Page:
Marshy Point is home to a domestic turkey that wanders the area around the nature center with our chickens, but several dozen wild turkeys also roam our woods.
Turkeys are native to the Americas and are one of the few animals domesticated by Native Americans in Central America and the Southern United States. Although wild and domestic turkeys are recognized as being the same species—Meleagris gallopavo—the differences between them are pronounced.
Wild turkeys are one of the largest birds in North America—weighing up to 25 pounds—but are quick runners, strong flyers that roost in trees, and are known to be wary and difficult to hunt.
Domestic birds are quite the opposite, having been bred for hundreds of years for meat production. They are flightless, short-legged, and not too bright. Although our American Bronze Turkey might resemble her wild cousins, domestic birds have white-tipped tail feathers while wild birds have brown-tipped tail feathers.
Male and female turkeys can be easily told apart. Male birds of both wild and domestic varieties are the only ones that display their tail feathers and have:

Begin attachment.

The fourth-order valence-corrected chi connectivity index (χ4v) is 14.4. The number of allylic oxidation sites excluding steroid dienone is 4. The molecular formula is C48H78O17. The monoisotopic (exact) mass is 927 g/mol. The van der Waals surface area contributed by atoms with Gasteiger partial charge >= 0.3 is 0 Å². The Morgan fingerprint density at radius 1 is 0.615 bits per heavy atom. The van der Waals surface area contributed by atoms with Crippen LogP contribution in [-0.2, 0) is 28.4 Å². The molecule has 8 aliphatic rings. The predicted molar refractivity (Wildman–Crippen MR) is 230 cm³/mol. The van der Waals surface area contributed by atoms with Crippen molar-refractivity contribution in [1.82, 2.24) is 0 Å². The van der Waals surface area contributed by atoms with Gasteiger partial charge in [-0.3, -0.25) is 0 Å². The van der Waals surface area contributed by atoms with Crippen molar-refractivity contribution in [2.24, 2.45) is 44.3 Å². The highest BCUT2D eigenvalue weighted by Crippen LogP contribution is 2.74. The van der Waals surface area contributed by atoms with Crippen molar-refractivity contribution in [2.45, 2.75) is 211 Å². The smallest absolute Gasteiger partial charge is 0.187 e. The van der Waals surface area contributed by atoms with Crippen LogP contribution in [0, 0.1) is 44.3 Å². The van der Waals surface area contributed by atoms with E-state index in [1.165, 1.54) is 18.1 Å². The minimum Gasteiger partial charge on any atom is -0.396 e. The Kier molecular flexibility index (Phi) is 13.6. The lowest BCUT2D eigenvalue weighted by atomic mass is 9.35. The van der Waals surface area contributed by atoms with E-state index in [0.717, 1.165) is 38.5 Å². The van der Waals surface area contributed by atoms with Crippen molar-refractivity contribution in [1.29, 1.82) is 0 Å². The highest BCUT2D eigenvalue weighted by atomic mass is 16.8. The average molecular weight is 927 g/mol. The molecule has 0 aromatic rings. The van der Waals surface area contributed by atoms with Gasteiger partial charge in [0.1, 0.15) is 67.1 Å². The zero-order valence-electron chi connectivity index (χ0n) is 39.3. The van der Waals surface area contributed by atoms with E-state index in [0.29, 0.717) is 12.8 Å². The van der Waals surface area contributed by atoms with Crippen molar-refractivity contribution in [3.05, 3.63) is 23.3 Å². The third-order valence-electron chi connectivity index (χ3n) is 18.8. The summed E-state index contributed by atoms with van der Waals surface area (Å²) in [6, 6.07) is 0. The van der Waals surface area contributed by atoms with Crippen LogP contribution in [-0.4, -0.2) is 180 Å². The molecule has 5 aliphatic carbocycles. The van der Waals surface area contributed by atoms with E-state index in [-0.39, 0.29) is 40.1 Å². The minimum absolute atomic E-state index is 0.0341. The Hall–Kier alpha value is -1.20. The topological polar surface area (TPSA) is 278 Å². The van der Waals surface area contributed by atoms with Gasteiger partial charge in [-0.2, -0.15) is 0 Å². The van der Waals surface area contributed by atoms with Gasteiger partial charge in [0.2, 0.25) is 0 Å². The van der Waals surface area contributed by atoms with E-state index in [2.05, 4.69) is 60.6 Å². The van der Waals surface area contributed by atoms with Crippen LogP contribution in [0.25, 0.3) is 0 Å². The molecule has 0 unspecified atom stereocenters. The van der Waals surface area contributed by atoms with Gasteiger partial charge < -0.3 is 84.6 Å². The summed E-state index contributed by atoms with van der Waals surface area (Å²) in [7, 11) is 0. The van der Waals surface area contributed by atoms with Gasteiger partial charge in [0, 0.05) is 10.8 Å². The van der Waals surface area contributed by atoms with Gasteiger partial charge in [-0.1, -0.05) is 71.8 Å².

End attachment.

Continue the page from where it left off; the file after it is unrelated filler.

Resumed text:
- a noticeable beard—a cluster of long, hair-like feathers from the center of the chest
- a long, fleshy snood that extends from the beak
- a very pronounced wattle
(Both male and female domestic birds may waddle when they walk, but the wattle is the wrinkled skin under the bird’s beak. It is most obvious in male turkeys when they are displaying or strutting.)
All turkeys make vocalizations, but gobbling is only done by the males and is associated with displaying. A gobbling male tom can be heard up to a mile away—warning other males out of his territory and trying to attract females or hens.
The name turkey probably comes from when the birds were imported to parts of Europe through the country of Turkey. The name stuck even though turkeys are only native to the Americas.
Benjamin Franklin may not have proposed that the turkey be the national bird of the United States, but he did suggest it was a “a true original Native of America” unlike the bald eagle which he called “a Bird of bad moral Character.” That, however, is a topic for another edition of “Naturalist’s Notes”.
Until then, stop by Marshy Point to visit our turkey and maybe observe her wild cousins moving quickly through the woods. If you don’t see these woodsy, wary, wild birds, there is a good chance it is because they saw you first.